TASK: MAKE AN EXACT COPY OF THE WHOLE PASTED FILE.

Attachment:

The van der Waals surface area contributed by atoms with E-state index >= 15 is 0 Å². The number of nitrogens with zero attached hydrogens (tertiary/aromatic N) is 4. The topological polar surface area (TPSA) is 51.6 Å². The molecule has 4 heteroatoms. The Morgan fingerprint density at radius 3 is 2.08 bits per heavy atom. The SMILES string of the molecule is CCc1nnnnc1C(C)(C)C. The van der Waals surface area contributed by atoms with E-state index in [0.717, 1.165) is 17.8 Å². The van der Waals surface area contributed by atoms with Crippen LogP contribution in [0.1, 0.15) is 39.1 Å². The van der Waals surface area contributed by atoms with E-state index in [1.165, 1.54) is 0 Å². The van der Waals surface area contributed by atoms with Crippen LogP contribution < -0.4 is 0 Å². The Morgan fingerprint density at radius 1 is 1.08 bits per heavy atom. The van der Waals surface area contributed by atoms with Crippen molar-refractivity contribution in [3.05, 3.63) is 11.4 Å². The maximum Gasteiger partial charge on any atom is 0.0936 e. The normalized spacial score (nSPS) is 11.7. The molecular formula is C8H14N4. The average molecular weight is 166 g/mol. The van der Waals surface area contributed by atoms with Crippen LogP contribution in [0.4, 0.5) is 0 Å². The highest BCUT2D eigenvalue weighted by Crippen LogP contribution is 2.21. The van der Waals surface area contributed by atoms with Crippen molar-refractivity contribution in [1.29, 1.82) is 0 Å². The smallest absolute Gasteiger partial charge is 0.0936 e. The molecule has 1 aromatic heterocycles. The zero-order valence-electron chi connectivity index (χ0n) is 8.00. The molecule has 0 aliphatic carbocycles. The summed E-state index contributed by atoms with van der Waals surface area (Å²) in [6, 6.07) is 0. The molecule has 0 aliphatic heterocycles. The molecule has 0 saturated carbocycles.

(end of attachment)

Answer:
The van der Waals surface area contributed by atoms with E-state index >= 15 is 0 Å². The number of nitrogens with zero attached hydrogens (tertiary/aromatic N) is 4. The topological polar surface area (TPSA) is 51.6 Å². The molecule has 4 heteroatoms. The Morgan fingerprint density at radius 3 is 2.08 bits per heavy atom. The SMILES string of the molecule is CCc1nnnnc1C(C)(C)C. The van der Waals surface area contributed by atoms with E-state index in [0.717, 1.165) is 17.8 Å². The van der Waals surface area contributed by atoms with Crippen LogP contribution in [0.1, 0.15) is 39.1 Å². The van der Waals surface area contributed by atoms with E-state index in [1.165, 1.54) is 0 Å². The van der Waals surface area contributed by atoms with Crippen LogP contribution < -0.4 is 0 Å². The Morgan fingerprint density at radius 1 is 1.08 bits per heavy atom. The van der Waals surface area contributed by atoms with Crippen molar-refractivity contribution in [3.05, 3.63) is 11.4 Å². The maximum Gasteiger partial charge on any atom is 0.0936 e. The normalized spacial score (nSPS) is 11.7. The molecular formula is C8H14N4. The average molecular weight is 166 g/mol. The van der Waals surface area contributed by atoms with Crippen LogP contribution in [0.4, 0.5) is 0 Å². The highest BCUT2D eigenvalue weighted by Crippen LogP contribution is 2.21. The van der Waals surface area contributed by atoms with Crippen molar-refractivity contribution in [1.29, 1.82) is 0 Å². The smallest absolute Gasteiger partial charge is 0.0936 e. The molecule has 1 aromatic heterocycles. The zero-order valence-electron chi connectivity index (χ0n) is 8.00. The molecule has 0 aliphatic carbocycles. The summed E-state index contributed by atoms with van der Waals surface area (Å²) in [6, 6.07) is 0. The molecule has 0 aliphatic heterocycles. The molecule has 0 saturated carbocycles.